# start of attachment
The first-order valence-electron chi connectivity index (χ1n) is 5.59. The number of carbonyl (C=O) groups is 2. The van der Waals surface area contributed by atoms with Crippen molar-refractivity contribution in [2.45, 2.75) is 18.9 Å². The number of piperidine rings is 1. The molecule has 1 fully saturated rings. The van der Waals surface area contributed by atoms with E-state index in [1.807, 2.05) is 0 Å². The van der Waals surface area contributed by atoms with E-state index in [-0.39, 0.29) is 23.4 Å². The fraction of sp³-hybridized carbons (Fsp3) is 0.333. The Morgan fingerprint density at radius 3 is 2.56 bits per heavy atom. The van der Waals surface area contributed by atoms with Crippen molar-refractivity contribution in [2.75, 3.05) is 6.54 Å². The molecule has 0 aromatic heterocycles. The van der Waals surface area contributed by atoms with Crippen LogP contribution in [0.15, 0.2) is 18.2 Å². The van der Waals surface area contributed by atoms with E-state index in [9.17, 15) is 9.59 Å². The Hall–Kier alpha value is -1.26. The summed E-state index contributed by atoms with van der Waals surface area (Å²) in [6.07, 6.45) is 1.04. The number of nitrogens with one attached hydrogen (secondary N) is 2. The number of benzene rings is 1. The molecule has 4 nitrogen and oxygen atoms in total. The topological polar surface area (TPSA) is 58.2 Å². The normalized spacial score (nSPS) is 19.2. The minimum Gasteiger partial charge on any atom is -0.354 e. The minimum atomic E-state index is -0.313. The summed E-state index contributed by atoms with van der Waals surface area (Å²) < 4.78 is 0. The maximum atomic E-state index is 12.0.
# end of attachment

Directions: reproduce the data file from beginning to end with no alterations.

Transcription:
The first-order valence-electron chi connectivity index (χ1n) is 5.59. The number of carbonyl (C=O) groups is 2. The van der Waals surface area contributed by atoms with Crippen molar-refractivity contribution in [2.45, 2.75) is 18.9 Å². The number of piperidine rings is 1. The molecule has 1 fully saturated rings. The van der Waals surface area contributed by atoms with E-state index in [1.807, 2.05) is 0 Å². The van der Waals surface area contributed by atoms with E-state index in [-0.39, 0.29) is 23.4 Å². The fraction of sp³-hybridized carbons (Fsp3) is 0.333. The Morgan fingerprint density at radius 3 is 2.56 bits per heavy atom. The van der Waals surface area contributed by atoms with Crippen molar-refractivity contribution in [2.75, 3.05) is 6.54 Å². The molecule has 0 aromatic heterocycles. The van der Waals surface area contributed by atoms with Crippen LogP contribution in [0.15, 0.2) is 18.2 Å². The van der Waals surface area contributed by atoms with E-state index in [9.17, 15) is 9.59 Å². The Hall–Kier alpha value is -1.26. The summed E-state index contributed by atoms with van der Waals surface area (Å²) in [6.07, 6.45) is 1.04. The number of nitrogens with one attached hydrogen (secondary N) is 2. The number of benzene rings is 1. The molecule has 4 nitrogen and oxygen atoms in total. The topological polar surface area (TPSA) is 58.2 Å². The normalized spacial score (nSPS) is 19.2. The minimum Gasteiger partial charge on any atom is -0.354 e. The minimum atomic E-state index is -0.313. The summed E-state index contributed by atoms with van der Waals surface area (Å²) < 4.78 is 0. The maximum atomic E-state index is 12.0.